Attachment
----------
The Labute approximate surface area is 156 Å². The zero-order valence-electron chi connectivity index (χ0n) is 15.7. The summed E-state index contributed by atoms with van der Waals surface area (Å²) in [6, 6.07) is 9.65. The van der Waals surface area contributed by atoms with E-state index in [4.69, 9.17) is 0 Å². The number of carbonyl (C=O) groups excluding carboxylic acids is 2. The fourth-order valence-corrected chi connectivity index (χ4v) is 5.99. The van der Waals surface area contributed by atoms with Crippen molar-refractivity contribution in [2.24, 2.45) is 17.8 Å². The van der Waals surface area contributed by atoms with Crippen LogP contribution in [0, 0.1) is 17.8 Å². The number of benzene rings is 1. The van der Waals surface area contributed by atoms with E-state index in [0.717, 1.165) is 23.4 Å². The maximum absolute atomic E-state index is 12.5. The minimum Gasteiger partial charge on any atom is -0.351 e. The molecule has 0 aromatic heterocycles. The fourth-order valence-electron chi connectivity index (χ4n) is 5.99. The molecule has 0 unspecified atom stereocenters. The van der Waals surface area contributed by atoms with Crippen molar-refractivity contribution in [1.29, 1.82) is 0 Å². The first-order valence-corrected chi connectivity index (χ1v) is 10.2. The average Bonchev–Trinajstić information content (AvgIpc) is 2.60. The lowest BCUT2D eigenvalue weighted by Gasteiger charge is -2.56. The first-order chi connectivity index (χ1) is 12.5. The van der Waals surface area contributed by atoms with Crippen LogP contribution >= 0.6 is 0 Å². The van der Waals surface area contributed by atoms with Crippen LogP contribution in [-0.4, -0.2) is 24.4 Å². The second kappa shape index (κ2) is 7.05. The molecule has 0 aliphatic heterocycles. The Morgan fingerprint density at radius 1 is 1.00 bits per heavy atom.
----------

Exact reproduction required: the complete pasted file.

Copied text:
The Labute approximate surface area is 156 Å². The zero-order valence-electron chi connectivity index (χ0n) is 15.7. The summed E-state index contributed by atoms with van der Waals surface area (Å²) in [6, 6.07) is 9.65. The van der Waals surface area contributed by atoms with E-state index in [4.69, 9.17) is 0 Å². The number of carbonyl (C=O) groups excluding carboxylic acids is 2. The fourth-order valence-corrected chi connectivity index (χ4v) is 5.99. The van der Waals surface area contributed by atoms with Crippen molar-refractivity contribution in [2.24, 2.45) is 17.8 Å². The van der Waals surface area contributed by atoms with Crippen LogP contribution in [0, 0.1) is 17.8 Å². The number of benzene rings is 1. The van der Waals surface area contributed by atoms with E-state index in [0.717, 1.165) is 23.4 Å². The maximum absolute atomic E-state index is 12.5. The minimum Gasteiger partial charge on any atom is -0.351 e. The molecule has 0 aromatic heterocycles. The fourth-order valence-electron chi connectivity index (χ4n) is 5.99. The molecule has 0 unspecified atom stereocenters. The van der Waals surface area contributed by atoms with Crippen molar-refractivity contribution in [1.29, 1.82) is 0 Å². The first-order valence-corrected chi connectivity index (χ1v) is 10.2. The average Bonchev–Trinajstić information content (AvgIpc) is 2.60. The lowest BCUT2D eigenvalue weighted by Gasteiger charge is -2.56. The first-order chi connectivity index (χ1) is 12.5. The van der Waals surface area contributed by atoms with Crippen LogP contribution >= 0.6 is 0 Å². The van der Waals surface area contributed by atoms with Crippen LogP contribution in [-0.4, -0.2) is 24.4 Å². The second kappa shape index (κ2) is 7.05. The molecule has 0 aliphatic heterocycles. The Morgan fingerprint density at radius 1 is 1.00 bits per heavy atom.